French Concession

The former French Concession (Fǎ Zūjiè, 法租界) is, for many visitors, the highlight of a visit to Shanghai, delivering much of what this fabled city promises. It’s also become the city’s hottest and hippest neighborhood, where trendy bars and clubs multiply like mushrooms after a rainstorm. Shanghai’s idiosyncratic push-pull between new and old, development and preservation, takes a special form in the French Concession, making it an absolutely unique urban experience.

The area still holds something of the alluring mix of scrappy Shanghainese street life, shopworn European colonial charm, Art Deco edifices, hidden brick courtyards and film noir intrigue that have, along with the proud stone edifices of the Bund and the twisting alleys of Shanghai‘s Old City, long defined “Shanghai” in the Western popular imagination.

Some of the French Concession’s delapidated villas and crowdedshikumen (stone gate) warrens have fallen to the wrecking ball, others have been renovated and reimagined, creating vibrant new streets full of restaurants, boutiques and galleries where only a few years ago metal-working shops and local produce markets did their business.

The good news for tourists is that the trend has been as much toward renovation as toward demolition and new construction, allowing entrepreneur-driven hives of nascent hip like Tianzifang in the south to develop as a solid alternative to the glitz of Huaihai Zhong Lu (Huáihǎi Zhōng Lù, 淮海中路) to the north, the mega-mall mania of Xujiahui in the west and the theme-park historicism ofXintiandi at the eastern end of the old French Concession.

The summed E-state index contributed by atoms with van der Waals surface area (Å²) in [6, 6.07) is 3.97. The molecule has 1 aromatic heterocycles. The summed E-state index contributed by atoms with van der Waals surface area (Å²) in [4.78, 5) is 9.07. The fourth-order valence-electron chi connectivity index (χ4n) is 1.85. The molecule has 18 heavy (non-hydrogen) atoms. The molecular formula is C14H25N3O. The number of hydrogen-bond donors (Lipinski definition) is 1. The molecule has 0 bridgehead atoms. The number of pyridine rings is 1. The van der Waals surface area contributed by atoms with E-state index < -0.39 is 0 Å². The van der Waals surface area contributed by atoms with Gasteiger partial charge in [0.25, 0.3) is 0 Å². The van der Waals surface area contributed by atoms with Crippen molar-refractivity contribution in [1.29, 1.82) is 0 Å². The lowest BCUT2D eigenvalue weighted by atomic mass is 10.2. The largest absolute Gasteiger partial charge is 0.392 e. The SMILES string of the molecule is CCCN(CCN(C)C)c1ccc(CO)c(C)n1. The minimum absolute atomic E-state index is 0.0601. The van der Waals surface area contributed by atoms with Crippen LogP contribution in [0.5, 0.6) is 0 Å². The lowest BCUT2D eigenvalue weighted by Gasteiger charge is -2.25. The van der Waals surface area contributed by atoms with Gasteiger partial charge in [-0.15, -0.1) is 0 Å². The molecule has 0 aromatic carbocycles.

In between the above-mentioned points on the French Concession compass, numerous small streets hold surprises for the strolling urban explorer, from the cafés on Shaoxing Lu to the shady nooks of Fuxing Park; from the Art Deco grand dames standing watch overFuxing Lu (Fùxīng Lù, 复兴路) as it heads west to meet Huashan Lu(Huàshān Lù, 华山路) to remaining shikumen like Cité Bourgogne.

Covering what are now Xuhui (Xúhuì Qū, 徐汇区) and the western part of Huangpu (Huángpǔ Qū 黄浦区)—formerly Luwan(Lúwān Qū, 卢湾区)—districts, the French Concession was established in 1848, following the establishment of a British and later an American settlement after the opening of Shanghai as one of the treaty ports named in the Treaty of Nanking (Nanjing) that ended the First Opium War. The puppet government of Vichy France signed the area over to the Empire of Japan in 1943. The area returned to Chinese control after the end of World War II.

Hours:24 hours daily How to get there:The French Concession covers much of southwestern central Shanghai, running approximately from Xizang Lu (Xīzàng Lù, 西藏路) in the east to Huashan in the west, from Huaihai Lu in the north to Lujiabang Lu (Lùjiābāng Lù, 陆家浜路)/Zhaojiabang Lu (Zhàojiābāng Lù, 肇嘉浜路) in the south.

Major subway stops include several on Metro Line 1: Huangpi Lu (near Xintiandi), Shaanxi Nan Lu , Changshu Lu, Hengshan Lu and Xujiahui. Line 1 arcs from northeast to southwest through the French Concession, with Xujiahui marking the area’s far southwest limit and Huangpu. Metro Line 10’s Shanghai Library, Shaanxi Nan Lu and Xintiandi stops also serve the area.

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